Citizenship is established by completion of form CG-1258. In addition to individuals, corporations, partnerships, and other entities capable of holding legal title may be deemed citizens for documentation purposes. Corporations must be registered in a state or the U.S; the chief executive officer and chairman of the board of directors must be U.S. citizens, and no more than a minority of the number of directors necessary to constitute a quorum may be non-citizens. In addition, at least 75% of the stock must be vested in U.S. citizens for a coastwise or fisheries endorsement.

Sailingdog

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You know what the first rule of sailing is? ...Love. You can learn all the math in the 'verse, but you take
a boat to the sea you don't love, she'll shake you off just as sure as the turning of the worlds. Love keeps
her going when she oughta fall down, tells you she's hurting 'fore she keens. Makes her a home.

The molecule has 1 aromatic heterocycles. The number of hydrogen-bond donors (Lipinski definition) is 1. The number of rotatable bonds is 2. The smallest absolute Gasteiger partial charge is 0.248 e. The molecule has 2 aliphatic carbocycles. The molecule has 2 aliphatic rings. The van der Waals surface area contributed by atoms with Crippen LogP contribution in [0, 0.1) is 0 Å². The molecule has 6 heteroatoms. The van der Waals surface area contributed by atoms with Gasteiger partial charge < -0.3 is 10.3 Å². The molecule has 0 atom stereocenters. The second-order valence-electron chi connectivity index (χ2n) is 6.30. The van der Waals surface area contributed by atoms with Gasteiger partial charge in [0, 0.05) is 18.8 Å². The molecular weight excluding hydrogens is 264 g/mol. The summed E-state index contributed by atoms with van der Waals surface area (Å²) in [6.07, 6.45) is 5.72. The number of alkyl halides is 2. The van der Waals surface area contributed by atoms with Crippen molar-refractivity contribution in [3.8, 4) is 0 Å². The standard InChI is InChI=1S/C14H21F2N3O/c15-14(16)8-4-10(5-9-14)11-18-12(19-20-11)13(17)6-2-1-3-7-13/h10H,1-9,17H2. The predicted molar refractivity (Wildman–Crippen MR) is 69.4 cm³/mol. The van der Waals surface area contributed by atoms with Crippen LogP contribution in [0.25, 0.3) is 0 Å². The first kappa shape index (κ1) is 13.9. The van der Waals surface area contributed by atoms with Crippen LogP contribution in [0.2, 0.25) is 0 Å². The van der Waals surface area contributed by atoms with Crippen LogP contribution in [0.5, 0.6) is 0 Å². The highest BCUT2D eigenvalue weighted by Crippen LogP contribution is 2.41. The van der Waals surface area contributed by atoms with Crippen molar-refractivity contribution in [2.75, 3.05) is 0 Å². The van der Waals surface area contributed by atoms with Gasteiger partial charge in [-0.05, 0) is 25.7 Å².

—Cpt. Mal Reynolds, Serenity (edited)

If you're new to the Sailnet Forums... please read this
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Last edited by sailingdog; 01-28-2007 at 10:03 AM.
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post #19 of 40 Old 01-28-2007
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sailingdog,

This has nothing to do with documenting a recreational vessel, this pertains to commercial and fishing vessels..... "coastwise or fisheries endorsement". You will note that I staed "recreational vessel" in my initial post on this.

Rick I
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post #20 of 40 Old 01-28-2007
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*******************************
Sorry Sailingdog I just dropped by and didn’t read everything.
*******************************

Instead of guessing go to www.uscg.mil/hq/g-m/vdoc/faq.htm and get the real story.
All the best,
Robert Gainer

Last edited by Tartan34C; 01-28-2007 at 10:13 AM.